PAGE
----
Great Yarmouth College feeling “quietly confident” ahead of crucial Ofsted inspection
Just 15 months ago it had hit rock bottom, but with its next Ofsted inspection imminent Great Yarmouth College is feeling 'quietly confident' it will have made a dramatic improvement.
In November 2010, the vocational college was labelled inadequate in a raft of areas from leadership to the quality of its offering.
Rachel Moore, who handles communications for the college, said: 'The college had lost direction. The staff were demoralised, they felt unsupported. We were a failing college.'
But just over a year later, the same group of staff – minus 22 lost to redundancies to help balance the books – are preparing for their inspection next month with a sense of optimism.
Principal Penny Wycherley, who delayed her retirement to come in and help transform the Suffolk Road site, said she was 'quietly confident' the college would gain a 'satisfactory' rating this time around. She said: 'To go from the level of inadequate the college was at, to satisfactory is a big, big jump.
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'I'm quietly confident it will be satisfactory. But I'm also quietly hoping there might be a bit more than that. I'm hoping there might be some 'good' areas in there.'
The principal is keen to stress it has been the staff who have brought about the changes.
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She said: 'I came here because I met some staff and they made me believe they could do it. I don't do no-hopers.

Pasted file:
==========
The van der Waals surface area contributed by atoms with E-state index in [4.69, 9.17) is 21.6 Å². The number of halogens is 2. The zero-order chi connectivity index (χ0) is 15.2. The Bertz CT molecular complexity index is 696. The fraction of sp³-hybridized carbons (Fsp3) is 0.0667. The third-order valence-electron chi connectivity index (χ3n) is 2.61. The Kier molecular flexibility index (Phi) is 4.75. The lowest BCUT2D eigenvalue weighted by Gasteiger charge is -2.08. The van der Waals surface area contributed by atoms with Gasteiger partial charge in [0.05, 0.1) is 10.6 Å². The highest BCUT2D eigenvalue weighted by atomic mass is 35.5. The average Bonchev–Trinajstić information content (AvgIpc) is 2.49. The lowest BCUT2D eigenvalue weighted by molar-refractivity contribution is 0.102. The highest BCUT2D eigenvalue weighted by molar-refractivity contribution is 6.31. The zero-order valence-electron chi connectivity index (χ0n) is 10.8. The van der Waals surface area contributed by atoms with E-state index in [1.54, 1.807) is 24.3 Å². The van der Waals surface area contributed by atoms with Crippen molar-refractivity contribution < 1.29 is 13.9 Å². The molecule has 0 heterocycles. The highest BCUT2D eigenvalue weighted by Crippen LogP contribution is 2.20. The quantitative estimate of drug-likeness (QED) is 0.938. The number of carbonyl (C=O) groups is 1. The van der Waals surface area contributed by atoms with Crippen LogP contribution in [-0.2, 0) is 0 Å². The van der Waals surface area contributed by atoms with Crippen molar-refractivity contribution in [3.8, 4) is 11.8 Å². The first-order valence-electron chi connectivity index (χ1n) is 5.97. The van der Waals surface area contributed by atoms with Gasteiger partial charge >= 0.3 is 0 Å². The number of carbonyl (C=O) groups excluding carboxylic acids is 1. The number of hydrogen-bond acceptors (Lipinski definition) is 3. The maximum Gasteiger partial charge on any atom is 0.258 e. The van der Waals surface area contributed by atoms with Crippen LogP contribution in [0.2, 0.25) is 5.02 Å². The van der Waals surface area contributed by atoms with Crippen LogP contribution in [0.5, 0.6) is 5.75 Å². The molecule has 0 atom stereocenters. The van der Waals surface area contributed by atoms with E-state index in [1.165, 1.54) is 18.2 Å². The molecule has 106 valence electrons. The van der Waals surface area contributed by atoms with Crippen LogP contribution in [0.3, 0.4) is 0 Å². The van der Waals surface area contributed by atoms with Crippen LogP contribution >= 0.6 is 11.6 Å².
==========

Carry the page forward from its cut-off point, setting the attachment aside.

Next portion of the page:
'The single most important thing is that they have focused on learners, on the students. They have focused on making sure the students are on the right courses.'
Mrs Wycherley said the college had the data to prove to Ofsted it had made rapid improvements – from a student survey showing 93pc of learners now said they felt safe, up from 73pc last year, to higher-than average retention rates and good levels of achievement.
But she said the site was capable of further improvement and she hoped it would eventually reach an outstanding level.
The principal said the college was in a complicated area with the highest percentage of teenage pregnancies in Europe and lowest rate of progression through to university in England.
But she was convinced there were also great opportunities available.
She said: 'It is a particularly deprived area. There is a lot to be done here. But at the same time we have got the growth of the energy industry, the changes in the tourism industry, and an elderly population that needs care. It's a fantastic opportunity to make a difference.'